Guest commentary on BBC documentary on “Global Dimming” aired on January 13th 2005 by Beate Liepert, LDEO, Columbia University
I haven’t yet seen the documentary. I have only read the transcript and hence was spared the pictures of the potential apocalypse and the invocation of biblical-scale famines. However, as one of the lead scientists on the topic [and who was interviewed by the BBC for the Horizon documentary (transcript, previous post)], I feel I should explain a few things about it without using religious analogies and stoking unnecessary fear.
First though, this is a nice example of the power of words: Gerry Stanhill coined the observed reduction in solar energy reaching the ground “global dimming”. He called it “global” dimming because the technical term for the radiative energy is called “global solar radiation” and it contrasts nicely with the more common “global warming”.
It just so happens that most of the posts on this site have tried to counteract arguments from those who would sow fake “uncertainty” in the climate debate. But lest our readers feel that we are unjustifiably certain about our knowledge, let us look at a recent example of the opposite tendency: too much certainty.
A recent BBC Horizon documentary (transcript) raised the issue of ‘global dimming’ and argued that this ‘killer’ phenomena’s newly-recognised existence would lead to huge re-assessments of future global warming. As part of the hyperbole, the process of global dimming was linked very clearly to the famines in Ethiopia in the 1980s and the implication was left that worse was to come. Media reports with headlines like “Fossil Fuel Curbs May Speed Global Warming” swiftly followed. So what’s the real story?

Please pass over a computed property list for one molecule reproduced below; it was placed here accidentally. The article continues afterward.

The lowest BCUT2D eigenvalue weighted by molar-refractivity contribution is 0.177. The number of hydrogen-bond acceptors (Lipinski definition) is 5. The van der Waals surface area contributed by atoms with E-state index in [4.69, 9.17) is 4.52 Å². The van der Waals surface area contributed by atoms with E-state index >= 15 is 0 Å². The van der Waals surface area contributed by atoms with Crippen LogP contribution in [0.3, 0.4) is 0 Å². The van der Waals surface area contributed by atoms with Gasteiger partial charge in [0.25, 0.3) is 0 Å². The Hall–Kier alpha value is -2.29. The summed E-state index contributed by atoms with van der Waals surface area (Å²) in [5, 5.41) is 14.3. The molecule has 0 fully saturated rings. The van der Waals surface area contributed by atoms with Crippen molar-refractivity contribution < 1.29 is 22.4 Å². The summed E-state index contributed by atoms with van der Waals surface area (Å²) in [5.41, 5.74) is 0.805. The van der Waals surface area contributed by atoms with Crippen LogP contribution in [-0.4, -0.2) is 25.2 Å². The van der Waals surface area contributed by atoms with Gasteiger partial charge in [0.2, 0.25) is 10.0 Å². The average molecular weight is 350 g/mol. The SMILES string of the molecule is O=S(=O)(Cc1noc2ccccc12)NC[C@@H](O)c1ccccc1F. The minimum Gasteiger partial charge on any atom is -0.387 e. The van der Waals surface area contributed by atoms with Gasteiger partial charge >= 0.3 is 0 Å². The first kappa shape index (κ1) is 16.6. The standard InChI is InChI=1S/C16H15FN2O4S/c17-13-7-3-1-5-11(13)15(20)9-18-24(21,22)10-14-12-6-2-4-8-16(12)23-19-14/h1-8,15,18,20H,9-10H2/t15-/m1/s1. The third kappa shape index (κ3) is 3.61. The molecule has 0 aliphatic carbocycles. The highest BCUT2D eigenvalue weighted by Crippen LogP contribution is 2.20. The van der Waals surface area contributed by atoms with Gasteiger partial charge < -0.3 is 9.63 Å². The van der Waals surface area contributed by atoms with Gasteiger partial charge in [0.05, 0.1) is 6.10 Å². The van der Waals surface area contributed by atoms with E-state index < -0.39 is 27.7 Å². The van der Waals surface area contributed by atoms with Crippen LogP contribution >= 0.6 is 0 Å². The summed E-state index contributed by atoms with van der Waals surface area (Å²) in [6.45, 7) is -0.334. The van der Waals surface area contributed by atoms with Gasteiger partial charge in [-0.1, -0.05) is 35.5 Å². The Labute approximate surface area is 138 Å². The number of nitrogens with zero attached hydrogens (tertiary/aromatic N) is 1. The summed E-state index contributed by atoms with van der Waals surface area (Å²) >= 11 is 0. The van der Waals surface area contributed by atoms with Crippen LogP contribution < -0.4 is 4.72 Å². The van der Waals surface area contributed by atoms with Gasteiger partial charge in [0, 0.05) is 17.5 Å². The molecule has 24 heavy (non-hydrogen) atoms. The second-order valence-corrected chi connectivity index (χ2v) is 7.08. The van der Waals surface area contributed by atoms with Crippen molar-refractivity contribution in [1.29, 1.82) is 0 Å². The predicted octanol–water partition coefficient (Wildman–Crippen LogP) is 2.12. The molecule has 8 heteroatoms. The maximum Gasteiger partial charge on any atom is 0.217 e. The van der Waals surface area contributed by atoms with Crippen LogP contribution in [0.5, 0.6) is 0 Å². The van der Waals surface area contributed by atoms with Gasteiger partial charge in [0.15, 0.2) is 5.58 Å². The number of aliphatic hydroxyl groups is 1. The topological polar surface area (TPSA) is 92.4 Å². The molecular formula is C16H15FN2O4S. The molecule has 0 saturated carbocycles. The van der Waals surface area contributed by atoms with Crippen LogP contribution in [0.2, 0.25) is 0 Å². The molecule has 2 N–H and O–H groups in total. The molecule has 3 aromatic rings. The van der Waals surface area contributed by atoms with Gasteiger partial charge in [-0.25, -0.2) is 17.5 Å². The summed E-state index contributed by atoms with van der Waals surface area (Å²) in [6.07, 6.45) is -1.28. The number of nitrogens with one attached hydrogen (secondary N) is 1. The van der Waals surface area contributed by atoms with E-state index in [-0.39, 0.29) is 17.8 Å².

Preliminary calculations* show that surface temperatures** averaged over the globe in 2004 were the fourth highest (and the past decade was the warmest) since measurements began in 1861. (Actually, there are measurements at some sites before 1861, but this date is generally chosen as the first time when there is a dense enough network of data available to make a global average meaningful). 2004 was slightly cooler than 2003, 2002 and 1998, with the average world temperature exceeding the 30 year average (1961-1990) by 0.44° C. 1998 remains the warmest year, when surface temperatures averaged +0.54°C above the same 30-year mean. October 2004 was the warmest October on record. Sea-ice extent in the Arctic remains well below the long-term average. In September 2004, it was about 13% less than the 1973-2003 average. Satellite information suggests a general decline in Arctic sea-ice extent of about 8% over the last two and half decades.
For further details see the WMO Web site , go to “News” and look for Press Release 718.
Every now and again, the myth that “we shouldn’t believe global warming predictions now, because in the 1970’s they were predicting an ice age and/or cooling” surfaces. Recently, George Will mentioned it in his column (see Will-full ignorance) and the egregious Crichton manages to say “in the 1970’s all the climate scientists believed an ice age was coming” (see Michael Crichton’s State of Confusion ). You can find it in various other places too [here, mildly here, etc]. But its not an argument used by respectable and knowledgeable skeptics, because it crumbles under analysis. That doesn’t stop it repeatedly cropping up in newsgroups though.
At first glance this seems like a strange question. Isn’t science precisely the quantification of observations into a theory or model and then using that to make predictions? Yes. And are those predictions in different cases then tested against observations again and again to either validate those models or generate ideas for potential improvements? Yes, again. So the fact that climate modelling was recently singled out as being somehow non-scientific seems absurd.